William Ruleman recently visited Sicily for the first time. He often writes about his travels, as in his collections Munich Poems and Salzkammergut Poems (both from Cedar Springs Books, 2016). His volume of translations of poems by the German Romantics (Verse for the Journey, also from Cedar Springs Books) is subtitled Poems for the Wandering Life. More about him and his published works can be found at his website: www.williamruleman.com.
Taormina, March 2018
Sebastiano seemed a happy man—
A man who saw it as his role to serve.
He worked as hard as any waiter can
But never got upset or lost his nerve.
Short and broad of shoulders, belly, chest,
He had a limp he struggled to conceal.
But how that chest swelled in his velvet vest:
He was one of those who still can feel.
In flared-white-collared shirt and crisp black pants,
He greeted sea and sky with open hand,
Inviting us to join the morning’s dance
As if the day had come at his command.
And he himself seemed from some grander day
As he embraced the sun and said sole.
En Route from Taormina to Siracusa
6 March 2018
A wan sun strained to pierce gray clouds the day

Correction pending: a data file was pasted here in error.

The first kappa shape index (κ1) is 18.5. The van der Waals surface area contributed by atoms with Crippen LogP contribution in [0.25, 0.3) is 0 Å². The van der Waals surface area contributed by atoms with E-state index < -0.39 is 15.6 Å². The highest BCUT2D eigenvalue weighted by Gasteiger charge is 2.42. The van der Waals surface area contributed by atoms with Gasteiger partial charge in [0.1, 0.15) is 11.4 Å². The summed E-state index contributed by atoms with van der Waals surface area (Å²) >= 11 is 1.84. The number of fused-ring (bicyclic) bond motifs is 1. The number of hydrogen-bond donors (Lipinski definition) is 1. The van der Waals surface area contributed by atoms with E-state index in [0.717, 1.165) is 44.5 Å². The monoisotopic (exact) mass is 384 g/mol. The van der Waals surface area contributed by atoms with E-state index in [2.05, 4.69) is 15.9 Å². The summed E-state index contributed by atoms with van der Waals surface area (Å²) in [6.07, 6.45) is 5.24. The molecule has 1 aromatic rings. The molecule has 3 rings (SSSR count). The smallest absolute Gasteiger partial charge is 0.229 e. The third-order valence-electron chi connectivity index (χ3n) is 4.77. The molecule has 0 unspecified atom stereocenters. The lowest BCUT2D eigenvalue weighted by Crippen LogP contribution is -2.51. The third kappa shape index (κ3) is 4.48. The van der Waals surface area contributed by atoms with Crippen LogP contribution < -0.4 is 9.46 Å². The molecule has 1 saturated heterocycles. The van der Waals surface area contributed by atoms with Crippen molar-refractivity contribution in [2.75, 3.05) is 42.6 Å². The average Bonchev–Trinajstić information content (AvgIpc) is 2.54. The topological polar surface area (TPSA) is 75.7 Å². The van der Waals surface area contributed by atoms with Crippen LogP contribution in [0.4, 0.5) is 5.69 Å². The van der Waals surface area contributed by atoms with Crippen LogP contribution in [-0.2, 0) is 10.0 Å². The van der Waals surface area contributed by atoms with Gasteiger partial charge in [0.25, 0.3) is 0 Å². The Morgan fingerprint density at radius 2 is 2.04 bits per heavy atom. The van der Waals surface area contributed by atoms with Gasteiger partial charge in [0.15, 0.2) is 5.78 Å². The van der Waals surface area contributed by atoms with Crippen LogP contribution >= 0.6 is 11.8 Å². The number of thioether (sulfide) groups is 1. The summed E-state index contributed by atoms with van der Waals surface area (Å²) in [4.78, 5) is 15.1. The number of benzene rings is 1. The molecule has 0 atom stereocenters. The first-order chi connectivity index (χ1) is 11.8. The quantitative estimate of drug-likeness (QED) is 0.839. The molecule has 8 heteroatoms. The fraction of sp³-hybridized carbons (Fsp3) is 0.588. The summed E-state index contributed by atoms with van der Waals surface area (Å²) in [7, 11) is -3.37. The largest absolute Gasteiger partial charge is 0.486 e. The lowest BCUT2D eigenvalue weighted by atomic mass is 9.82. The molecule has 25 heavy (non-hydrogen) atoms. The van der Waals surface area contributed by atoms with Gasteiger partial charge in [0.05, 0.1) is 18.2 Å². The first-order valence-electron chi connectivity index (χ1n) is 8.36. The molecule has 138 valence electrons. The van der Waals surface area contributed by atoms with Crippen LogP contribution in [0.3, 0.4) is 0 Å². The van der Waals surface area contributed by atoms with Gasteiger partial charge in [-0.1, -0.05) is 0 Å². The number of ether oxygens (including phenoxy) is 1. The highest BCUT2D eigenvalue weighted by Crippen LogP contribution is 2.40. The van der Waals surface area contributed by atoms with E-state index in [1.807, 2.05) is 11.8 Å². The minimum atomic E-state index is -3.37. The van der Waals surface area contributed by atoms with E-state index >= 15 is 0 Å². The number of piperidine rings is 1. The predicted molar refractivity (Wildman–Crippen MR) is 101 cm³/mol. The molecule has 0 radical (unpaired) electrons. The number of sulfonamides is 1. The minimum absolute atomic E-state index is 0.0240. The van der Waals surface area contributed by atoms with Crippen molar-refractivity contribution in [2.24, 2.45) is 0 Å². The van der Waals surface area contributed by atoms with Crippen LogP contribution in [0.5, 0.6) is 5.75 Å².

We left Giardini-Naxos, seacoast site
Of the Greeks’ first settlement in Sicily.
Mount Etna eyed us as we made our way;
The Ionian winked, and, if we blinked, we might
Just see the toe of mainland Italy.
Orange and lemon trees bowed low with fruit;
Bougainvillea was in full bloom;
Palms and red-tiled roofs rushed past our train
With olives, prickly pears in mad pursuit.
In fevered flight to flee the morning’s gloom,
We sought the sun to shun the chill and rain,
For if our world gave “little cause” to sing,
We still held hope for what the day might bring.
6 March 2018
The Piazza Duomo loomed stark-white and chill.
My senses said this square was near the sea.
And, like the sea, its grandeur saps the will,
Upsetting all sense of identity.
This mad expanse of dazzling cream-hued stone,
Ill-peopled on this bleak late-winter’s day,
Does make one feel diminished and alone—
Left with little to think, much less to say.
Just so, the caves where Dionysus heard
Rebounding off the towering quarry walls
His treasonous prisoners’ every whispered word,
And then the arena where the whole crowd cried
With glee as gladiators left their stalls
And bets were cast to see who lived, who died.
In the Villa Communale, Taormina
Soft winds are fondling the cypress trees.
Calm waves caress the shore with muted roar.
The bougainvillea woos the eager bees;
All seem to say: Bring peace to earth once more.
The wispy cirrus clouds that stroke the blue,
The lizard slipping down the balustrade,
The pungent air, the pigeons’ soothing coo
All tell me: Do not fret or be afraid.
Carve rivers of reverence and pools of prayer.
Serve the birds that soar with ceaseless song.
Send your silent praise out on the air
To wander through the world and right each wrong,
Heal the hurts of those who feel distress,
And lend your poetry the power to bless.
All poems on this post: © William Ruleman
Published with the permission of William Ruleman